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Publication numberUS6533122 B1
Publication typeGrant
Application numberUS 09/499,128
Publication dateMar 18, 2003
Filing dateFeb 7, 2000
Priority dateFeb 7, 2000
Fee statusLapsed
Also published asWO2001056898A1, WO2001056898A9
Publication number09499128, 499128, US 6533122 B1, US 6533122B1, US-B1-6533122, US6533122 B1, US6533122B1
InventorsJames Plunkett
Original AssigneeJames Plunkett
Export CitationBiBTeX, EndNote, RefMan
External Links: USPTO, USPTO Assignment, Espacenet
Shipping container
US 6533122 B1
Abstract
The present invention provides a foldable shipping container that provides users with access to the liner fill port in confined areas and that can be used to transport liquids, powders, or solids. One embodiment of the shipping container has a generally rectangular base pivotally connected a first side wall and a second side wall, a first lid section pivotally connected to the first side wall, a second lid section pivotally connected to the second side wall, and a third lid section pivotally connected to the first lid section. The third lid section provides access to a centrally located liner fill port.
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Claims(16)
What is claimed is:
1. A collapsible shipping container, being convertible into a folded position for storage and into an assembled position for use, said container comprising:
a generally rectangular base;
a first side wall, a second side wall, a third side wall and a fourth side wall, each side wall pivotally connected to the base wherein each side wall pivots between a generally perpendicular and a generally parallel position relative to the base;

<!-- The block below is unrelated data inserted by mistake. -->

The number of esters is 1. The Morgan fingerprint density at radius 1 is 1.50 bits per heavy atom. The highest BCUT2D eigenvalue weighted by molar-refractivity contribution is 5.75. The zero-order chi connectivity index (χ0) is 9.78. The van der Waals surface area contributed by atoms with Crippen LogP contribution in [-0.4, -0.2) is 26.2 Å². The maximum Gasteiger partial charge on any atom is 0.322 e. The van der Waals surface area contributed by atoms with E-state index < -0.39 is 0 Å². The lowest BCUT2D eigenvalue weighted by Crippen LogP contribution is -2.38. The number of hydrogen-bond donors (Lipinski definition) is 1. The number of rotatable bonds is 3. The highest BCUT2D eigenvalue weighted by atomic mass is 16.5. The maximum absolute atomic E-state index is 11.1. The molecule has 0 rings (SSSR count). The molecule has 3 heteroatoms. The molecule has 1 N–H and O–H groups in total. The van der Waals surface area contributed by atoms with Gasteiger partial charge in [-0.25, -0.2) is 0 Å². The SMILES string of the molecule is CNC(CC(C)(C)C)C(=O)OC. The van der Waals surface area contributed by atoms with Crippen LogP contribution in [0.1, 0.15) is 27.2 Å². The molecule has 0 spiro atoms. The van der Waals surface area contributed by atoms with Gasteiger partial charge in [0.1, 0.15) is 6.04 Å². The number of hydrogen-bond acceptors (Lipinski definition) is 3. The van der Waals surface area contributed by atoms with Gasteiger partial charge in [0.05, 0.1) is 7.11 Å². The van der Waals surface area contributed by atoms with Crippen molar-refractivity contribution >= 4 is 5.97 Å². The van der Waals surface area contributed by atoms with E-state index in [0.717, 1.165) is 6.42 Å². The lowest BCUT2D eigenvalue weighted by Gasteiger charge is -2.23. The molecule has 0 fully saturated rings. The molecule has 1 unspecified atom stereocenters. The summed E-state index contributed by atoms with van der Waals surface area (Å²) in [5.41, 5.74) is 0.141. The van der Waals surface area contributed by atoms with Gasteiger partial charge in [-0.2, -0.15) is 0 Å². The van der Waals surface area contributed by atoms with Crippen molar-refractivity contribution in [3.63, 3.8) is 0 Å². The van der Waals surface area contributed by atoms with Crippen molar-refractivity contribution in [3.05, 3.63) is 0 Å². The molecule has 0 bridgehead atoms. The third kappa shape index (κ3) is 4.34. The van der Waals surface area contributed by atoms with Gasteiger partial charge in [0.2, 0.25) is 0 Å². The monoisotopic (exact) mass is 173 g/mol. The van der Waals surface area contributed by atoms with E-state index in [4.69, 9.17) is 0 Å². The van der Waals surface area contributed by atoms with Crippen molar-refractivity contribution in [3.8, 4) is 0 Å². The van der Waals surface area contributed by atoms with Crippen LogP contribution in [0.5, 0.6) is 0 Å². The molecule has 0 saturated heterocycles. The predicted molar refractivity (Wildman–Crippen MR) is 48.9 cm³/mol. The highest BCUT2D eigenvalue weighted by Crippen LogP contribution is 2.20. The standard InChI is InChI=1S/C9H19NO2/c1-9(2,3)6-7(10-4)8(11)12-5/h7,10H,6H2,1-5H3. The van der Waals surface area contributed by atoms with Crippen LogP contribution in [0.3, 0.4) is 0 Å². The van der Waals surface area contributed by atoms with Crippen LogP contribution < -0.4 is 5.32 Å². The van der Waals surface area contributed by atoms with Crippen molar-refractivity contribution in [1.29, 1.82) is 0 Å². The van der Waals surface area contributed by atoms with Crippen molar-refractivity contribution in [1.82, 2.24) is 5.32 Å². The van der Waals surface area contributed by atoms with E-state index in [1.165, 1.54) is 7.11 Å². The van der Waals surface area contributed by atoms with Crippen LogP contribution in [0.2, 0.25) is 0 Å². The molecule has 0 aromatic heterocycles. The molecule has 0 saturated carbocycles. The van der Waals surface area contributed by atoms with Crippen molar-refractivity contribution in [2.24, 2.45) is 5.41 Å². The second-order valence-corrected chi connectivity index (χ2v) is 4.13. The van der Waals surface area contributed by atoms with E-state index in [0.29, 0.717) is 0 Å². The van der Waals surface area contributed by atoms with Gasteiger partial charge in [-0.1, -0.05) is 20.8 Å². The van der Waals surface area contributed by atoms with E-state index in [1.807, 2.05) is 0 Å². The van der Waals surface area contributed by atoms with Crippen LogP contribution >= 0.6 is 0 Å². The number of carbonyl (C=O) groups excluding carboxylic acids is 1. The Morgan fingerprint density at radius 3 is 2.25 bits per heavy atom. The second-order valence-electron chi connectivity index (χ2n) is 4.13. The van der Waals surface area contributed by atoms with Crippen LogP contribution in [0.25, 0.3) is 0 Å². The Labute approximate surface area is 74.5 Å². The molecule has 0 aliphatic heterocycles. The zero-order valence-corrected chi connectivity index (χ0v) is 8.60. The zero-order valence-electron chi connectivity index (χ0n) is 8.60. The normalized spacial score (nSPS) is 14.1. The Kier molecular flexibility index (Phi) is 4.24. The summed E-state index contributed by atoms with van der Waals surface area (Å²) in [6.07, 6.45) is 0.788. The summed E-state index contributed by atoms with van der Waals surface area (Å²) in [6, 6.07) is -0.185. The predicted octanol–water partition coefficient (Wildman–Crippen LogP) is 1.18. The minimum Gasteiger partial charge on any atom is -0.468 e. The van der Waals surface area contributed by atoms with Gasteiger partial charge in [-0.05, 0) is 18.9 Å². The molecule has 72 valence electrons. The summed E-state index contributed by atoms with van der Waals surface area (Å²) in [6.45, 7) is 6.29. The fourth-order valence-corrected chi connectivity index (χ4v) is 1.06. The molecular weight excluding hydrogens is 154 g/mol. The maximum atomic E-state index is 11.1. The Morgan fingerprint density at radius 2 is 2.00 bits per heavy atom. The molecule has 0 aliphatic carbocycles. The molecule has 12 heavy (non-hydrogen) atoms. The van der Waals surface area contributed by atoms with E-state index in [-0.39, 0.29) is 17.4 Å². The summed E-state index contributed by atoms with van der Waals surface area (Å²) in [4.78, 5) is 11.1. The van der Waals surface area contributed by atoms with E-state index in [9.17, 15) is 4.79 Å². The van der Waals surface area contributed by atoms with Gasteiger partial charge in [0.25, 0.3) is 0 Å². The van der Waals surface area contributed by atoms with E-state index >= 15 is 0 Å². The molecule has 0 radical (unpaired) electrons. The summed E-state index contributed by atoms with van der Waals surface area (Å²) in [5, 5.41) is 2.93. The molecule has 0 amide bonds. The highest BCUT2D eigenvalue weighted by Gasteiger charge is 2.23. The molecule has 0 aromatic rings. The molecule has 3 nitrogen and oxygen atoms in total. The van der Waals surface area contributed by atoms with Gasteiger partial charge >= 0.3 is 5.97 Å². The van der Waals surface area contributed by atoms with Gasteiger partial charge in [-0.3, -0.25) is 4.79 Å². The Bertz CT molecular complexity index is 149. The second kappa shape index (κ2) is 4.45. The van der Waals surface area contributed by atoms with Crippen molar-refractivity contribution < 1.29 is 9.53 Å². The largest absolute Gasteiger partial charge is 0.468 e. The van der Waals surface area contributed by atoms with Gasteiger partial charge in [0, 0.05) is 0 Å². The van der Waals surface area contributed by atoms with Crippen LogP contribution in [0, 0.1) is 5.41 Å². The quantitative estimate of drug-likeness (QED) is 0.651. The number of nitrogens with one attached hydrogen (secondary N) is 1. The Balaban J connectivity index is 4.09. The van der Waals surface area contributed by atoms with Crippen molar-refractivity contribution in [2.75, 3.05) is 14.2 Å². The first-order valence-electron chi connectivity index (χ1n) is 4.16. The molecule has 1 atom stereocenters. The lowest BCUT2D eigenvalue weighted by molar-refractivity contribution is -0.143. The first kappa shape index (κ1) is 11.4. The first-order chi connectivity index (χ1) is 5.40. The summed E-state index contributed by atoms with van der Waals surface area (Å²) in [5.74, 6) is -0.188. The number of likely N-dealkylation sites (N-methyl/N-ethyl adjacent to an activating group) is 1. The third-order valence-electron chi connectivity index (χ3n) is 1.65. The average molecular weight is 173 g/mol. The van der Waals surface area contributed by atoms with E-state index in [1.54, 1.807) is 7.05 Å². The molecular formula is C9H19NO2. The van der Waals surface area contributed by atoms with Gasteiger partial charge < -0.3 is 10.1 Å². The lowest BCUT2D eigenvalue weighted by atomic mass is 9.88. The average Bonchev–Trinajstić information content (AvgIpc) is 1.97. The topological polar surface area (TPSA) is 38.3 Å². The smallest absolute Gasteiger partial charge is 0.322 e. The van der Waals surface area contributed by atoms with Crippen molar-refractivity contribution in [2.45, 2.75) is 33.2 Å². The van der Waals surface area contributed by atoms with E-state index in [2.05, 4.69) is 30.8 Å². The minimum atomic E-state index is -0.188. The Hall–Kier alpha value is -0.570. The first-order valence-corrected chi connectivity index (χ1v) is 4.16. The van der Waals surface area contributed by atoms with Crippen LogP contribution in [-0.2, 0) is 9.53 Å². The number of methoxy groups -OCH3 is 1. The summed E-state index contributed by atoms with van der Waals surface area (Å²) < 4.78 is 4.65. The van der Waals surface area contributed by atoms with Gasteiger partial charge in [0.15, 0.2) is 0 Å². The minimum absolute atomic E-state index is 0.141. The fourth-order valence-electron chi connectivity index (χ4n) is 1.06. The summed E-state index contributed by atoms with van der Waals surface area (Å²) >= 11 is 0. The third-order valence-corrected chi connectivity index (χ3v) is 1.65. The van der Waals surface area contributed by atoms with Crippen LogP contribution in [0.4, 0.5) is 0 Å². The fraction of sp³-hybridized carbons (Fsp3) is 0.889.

a first lid section pivotally connected to the first side wall;
a second lid section pivotally connected to the second side wall; and
a third lid section outwardly pivotally connected to the first lid section, each of said first lid section, said second lid section and said third lid section lying substantially in a common plane when the shipping container is in its assembled position.
2. The shipping container of claim 1, wherein each of the side walls is connected to the base by a hinge.
3. The shipping container of claim 2, wherein the third side wall comprises a lower panel pivotally connected to the base and an upper panel pivotally connected to the lower panel.
4. The shipping container of claim 1, further comprising a lock adapted to selectively hold the first side wall in a substantially vertical position.
5. The shipping container of claim 1, wherein the base comprises a forklift opening.
6. The shipping container of claim 1, wherein the base comprises a drain box.
7. The shipping container of claim 1, further comprising a liner adapted to be received inside the shipping container.
8. The shipping container of claim 7, wherein the liner comprises a fill port and a drain valve.
9. The shipping container of claim 8, further comprising a discharge door adapted to provide access to the drain valve.
10. The shipping container of claim 1, wherein the third lid section covers less than about one-half of the shipping container.
11. The shipping container of claim 1, wherein the first lid section and the third lid section are connected by a universal hinge.
12. The shipping container of claim 1, wherein the third lid section has a length less than one half of the shipping container's length and a width less than one half of the shipping container's width.
13. The shipping container of claim 1, further comprising a latch adapted to releaseably hold the third lid section in a closed position.
14. The shipping container of claim 13, wherein the latch is a sliding bolt.
15. A collapsible shipping container, being convertible into a folded position for storage and into an assembled position for use, said container comprising:
(a) a generally rectangular base;
(b) at least four walls pivotally connected to the base, wherein the at least four walls and the base cooperate to form a cavity when the shipping container is in its assembled position;
(c) a removable liner adapted for insertion into the cavity, the removable liner having a fill port;
(d) a first lid section pivotally connected to a first wall of the at least four walls;
(e) a second lid section pivotally connected to a second wall of the at least four walls; and